Robust T cell mediated immune responses are key components of protection from infection and certain cancers. Emerging evidence suggests that, apart from increased incidence of cardiovascular diseases and cancers, obesity also compromises T cell dependent immune-surveillance mechanisms in mice with increased risk and severity of infections. It is recognized that thymic export of T cells establishes the size and diversity of human naive T cell repertoire. Intriguingly, by middle age, thymus undergoes a process of involution characterized by reduced naive T cell production together with replacement of thymic space with adipocytes. Dietary-obesity is known to increase lipid deposition in several ectopic sites such as muscle, liver and compromise organ function. Similarly, we have shown that obesity in mice exacerbates the mechanisms that promote deposition of ectopic lipid-bearing adipocyte in thymus and reduces generation of naive T cells from thymus. Based on our data from mouse models that obesity restricts T cell receptor (TCR) repertoire diversity and preliminary findings in obese humans, we propose to test the hypothesis that, obesity accelerates immunosenescence and excess weight-loss can rescue loss of thymopoiesis and restriction of T cell repertoire diversity and function in humans. The overall goal of this project is to assess specific hypotheses and predictions about the relationship between obesity and immune system - in particular, thymopoiesis and T cell-mediated immunity - with implications for understanding the mechanisms whereby weight-loss might enhance immune- surveillance in humans. Therefore, we propose to study the impact of obesity and subsequent weight-loss through bariatric surgery and caloric restriction on functional thymic content, thymopoiesis, T cell function and TCR diversity in humans. We propose three specific aims, 1) To test the prediction that obesity increases ectopic adipocyte development in thymus. 2) To test the prediction that obesity lowers thymopoiesis and compromises T cell function. 3) To test the prediction that obesity-induced reduction in functional thymic space, thymopoiesis, and aberrant immune function can be rescued by weight-loss therapy.

Public Health Relevance

Obesity is associated with increased risk and severity of infections and cancers. T cell mediated immune- surveillance is vital for protection against pathogens as well as certain cancers. To date, no studies in humans have evaluated whether obesity impacts the protective T cell immune function. The overall goal of this project is to determine the mechanism of immune dysfunction in obesity and investigate the impact of distinct weight loss treatments on reversing the decline in immunity.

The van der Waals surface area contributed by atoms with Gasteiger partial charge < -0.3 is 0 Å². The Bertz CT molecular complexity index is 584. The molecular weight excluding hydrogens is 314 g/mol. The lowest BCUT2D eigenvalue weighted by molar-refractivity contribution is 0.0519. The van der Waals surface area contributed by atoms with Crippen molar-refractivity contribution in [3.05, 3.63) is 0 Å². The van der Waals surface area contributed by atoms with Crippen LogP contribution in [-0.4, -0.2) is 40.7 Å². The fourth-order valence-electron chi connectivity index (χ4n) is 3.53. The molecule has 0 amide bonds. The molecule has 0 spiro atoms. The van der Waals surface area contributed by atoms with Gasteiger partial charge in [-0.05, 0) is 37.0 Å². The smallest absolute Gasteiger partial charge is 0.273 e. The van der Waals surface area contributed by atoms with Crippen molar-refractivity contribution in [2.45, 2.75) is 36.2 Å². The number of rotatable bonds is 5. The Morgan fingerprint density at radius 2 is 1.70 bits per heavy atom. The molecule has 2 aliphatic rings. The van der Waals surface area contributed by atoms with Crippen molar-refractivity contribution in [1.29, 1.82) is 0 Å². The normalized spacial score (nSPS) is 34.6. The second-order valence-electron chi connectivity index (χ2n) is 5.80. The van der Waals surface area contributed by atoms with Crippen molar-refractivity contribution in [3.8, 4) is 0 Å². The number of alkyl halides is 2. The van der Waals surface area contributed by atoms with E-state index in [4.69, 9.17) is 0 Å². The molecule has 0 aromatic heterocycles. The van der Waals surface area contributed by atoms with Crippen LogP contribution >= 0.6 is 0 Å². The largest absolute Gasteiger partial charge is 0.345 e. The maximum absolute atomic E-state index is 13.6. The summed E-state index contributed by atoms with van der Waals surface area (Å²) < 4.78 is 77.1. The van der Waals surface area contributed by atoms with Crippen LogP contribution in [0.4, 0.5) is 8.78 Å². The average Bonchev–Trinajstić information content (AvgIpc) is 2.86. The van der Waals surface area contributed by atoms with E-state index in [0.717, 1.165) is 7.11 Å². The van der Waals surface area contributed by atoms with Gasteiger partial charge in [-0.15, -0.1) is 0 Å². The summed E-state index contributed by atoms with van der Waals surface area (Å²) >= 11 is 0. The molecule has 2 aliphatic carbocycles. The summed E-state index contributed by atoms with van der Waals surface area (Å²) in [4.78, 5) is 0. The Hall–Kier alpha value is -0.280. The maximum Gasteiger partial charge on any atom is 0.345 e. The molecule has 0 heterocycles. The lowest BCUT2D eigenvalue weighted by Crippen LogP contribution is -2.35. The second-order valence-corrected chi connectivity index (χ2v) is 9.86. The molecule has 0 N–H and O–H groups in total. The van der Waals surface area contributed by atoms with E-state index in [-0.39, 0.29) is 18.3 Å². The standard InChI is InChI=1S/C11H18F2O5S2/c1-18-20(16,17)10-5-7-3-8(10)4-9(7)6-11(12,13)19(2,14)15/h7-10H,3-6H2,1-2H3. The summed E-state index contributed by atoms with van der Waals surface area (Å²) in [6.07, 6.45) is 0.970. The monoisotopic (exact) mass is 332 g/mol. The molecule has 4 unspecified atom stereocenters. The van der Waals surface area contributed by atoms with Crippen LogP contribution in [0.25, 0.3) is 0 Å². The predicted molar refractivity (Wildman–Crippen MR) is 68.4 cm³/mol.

National Institute of Health (NIH)
National Institute of Diabetes and Digestive and Kidney Diseases (NIDDK)
Research Project (R01)
Project #
Application #
Study Section
Clinical and Integrative Diabetes and Obesity Study Section (CIDO)
Program Officer
Abraham, Kristin M
Project Start
Project End
Budget Start
Budget End
Support Year
Fiscal Year
Total Cost
Indirect Cost
Lsu Pennington Biomedical Research Center
Organized Research Units
Baton Rouge
United States
Zip Code
Kursawe, Romy; Dixit, Vishwa D; Scherer, Philipp E et al. (2016) A Role of the Inflammasome in the Low Storage Capacity of the Abdominal Subcutaneous Adipose Tissue in Obese Adolescents. Diabetes 65:610-8
Spadaro, Olga; Goldberg, Emily L; Camell, Christina D et al. (2016) Growth Hormone Receptor Deficiency Protects against Age-Related NLRP3 Inflammasome Activation and Immune Senescence. Cell Rep 14:1571-1580
Youm, Yun-Hee; Horvath, Tamas L; Mangelsdorf, David J et al. (2016) Prolongevity hormone FGF21 protects against immune senescence by delaying age-related thymic involution. Proc Natl Acad Sci U S A 113:1026-31
Camell, Christina D; Nguyen, Kim Y; Jurczak, Michael J et al. (2015) Macrophage-specific de Novo Synthesis of Ceramide Is Dispensable for Inflammasome-driven Inflammation and Insulin Resistance in Obesity. J Biol Chem 290:29402-13
Youm, Yun-Hee; Nguyen, Kim Y; Grant, Ryan W et al. (2015) The ketone metabolite ?-hydroxybutyrate blocks NLRP3 inflammasome-mediated inflammatory disease. Nat Med 21:263-9
Grant, Ryan W; Dixit, Vishwa Deep (2015) Adipose tissue as an immunological organ. Obesity (Silver Spring) 23:512-8
Goldberg, Emily L; Dixit, Vishwa Deep (2015) Drivers of age-related inflammation and strategies for healthspan extension. Immunol Rev 265:63-74
Camell, Christina; Goldberg, Emily; Dixit, Vishwa Deep (2015) Regulation of Nlrp3 inflammasome by dietary metabolites. Semin Immunol 27:334-42
Nagareddy, Prabhakara R; Kraakman, Michael; Masters, Seth L et al. (2014) Adipose tissue macrophages promote myelopoiesis and monocytosis in obesity. Cell Metab 19:821-35
Grant, Ryan; Nguyen, Kim Y; Ravussin, Anthony et al. (2014) Inactivation of C/ebp homologous protein-driven immune-metabolic interactions exacerbate obesity and adipose tissue leukocytosis. J Biol Chem 289:14045-55

Showing the most recent 10 out of 20 publications